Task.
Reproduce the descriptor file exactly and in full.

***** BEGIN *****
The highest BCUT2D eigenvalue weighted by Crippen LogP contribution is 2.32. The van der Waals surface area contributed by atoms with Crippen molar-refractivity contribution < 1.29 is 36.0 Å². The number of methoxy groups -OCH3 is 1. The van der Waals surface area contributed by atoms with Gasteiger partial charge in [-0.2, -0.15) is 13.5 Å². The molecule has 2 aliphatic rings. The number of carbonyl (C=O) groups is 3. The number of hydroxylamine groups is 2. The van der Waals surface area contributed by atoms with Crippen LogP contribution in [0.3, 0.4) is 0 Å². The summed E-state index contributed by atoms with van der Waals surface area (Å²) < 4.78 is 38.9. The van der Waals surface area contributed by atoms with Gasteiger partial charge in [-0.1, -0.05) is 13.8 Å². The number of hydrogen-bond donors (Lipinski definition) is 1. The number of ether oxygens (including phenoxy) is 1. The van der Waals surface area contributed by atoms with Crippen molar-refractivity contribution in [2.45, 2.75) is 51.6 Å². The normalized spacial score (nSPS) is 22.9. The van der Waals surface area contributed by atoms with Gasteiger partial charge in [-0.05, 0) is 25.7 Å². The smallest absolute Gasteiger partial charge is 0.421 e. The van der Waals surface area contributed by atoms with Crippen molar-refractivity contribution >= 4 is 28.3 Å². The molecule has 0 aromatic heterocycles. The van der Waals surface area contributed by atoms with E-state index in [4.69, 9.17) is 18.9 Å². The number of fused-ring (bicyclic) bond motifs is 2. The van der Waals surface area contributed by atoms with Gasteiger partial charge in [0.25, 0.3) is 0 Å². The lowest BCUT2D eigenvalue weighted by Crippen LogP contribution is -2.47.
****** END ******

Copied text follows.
The highest BCUT2D eigenvalue weighted by Crippen LogP contribution is 2.32. The van der Waals surface area contributed by atoms with Crippen molar-refractivity contribution < 1.29 is 36.0 Å². The number of methoxy groups -OCH3 is 1. The van der Waals surface area contributed by atoms with Gasteiger partial charge in [-0.2, -0.15) is 13.5 Å². The molecule has 2 aliphatic rings. The number of carbonyl (C=O) groups is 3. The number of hydroxylamine groups is 2. The van der Waals surface area contributed by atoms with Crippen LogP contribution in [0.3, 0.4) is 0 Å². The summed E-state index contributed by atoms with van der Waals surface area (Å²) < 4.78 is 38.9. The van der Waals surface area contributed by atoms with Gasteiger partial charge in [-0.1, -0.05) is 13.8 Å². The number of hydrogen-bond donors (Lipinski definition) is 1. The number of ether oxygens (including phenoxy) is 1. The van der Waals surface area contributed by atoms with Crippen molar-refractivity contribution in [2.45, 2.75) is 51.6 Å². The normalized spacial score (nSPS) is 22.9. The van der Waals surface area contributed by atoms with Gasteiger partial charge in [-0.05, 0) is 25.7 Å². The smallest absolute Gasteiger partial charge is 0.421 e. The van der Waals surface area contributed by atoms with Crippen molar-refractivity contribution >= 4 is 28.3 Å². The molecule has 0 aromatic heterocycles. The van der Waals surface area contributed by atoms with E-state index in [4.69, 9.17) is 18.9 Å². The number of fused-ring (bicyclic) bond motifs is 2. The van der Waals surface area contributed by atoms with Gasteiger partial charge in [0.25, 0.3) is 0 Å². The lowest BCUT2D eigenvalue weighted by Crippen LogP contribution is -2.47.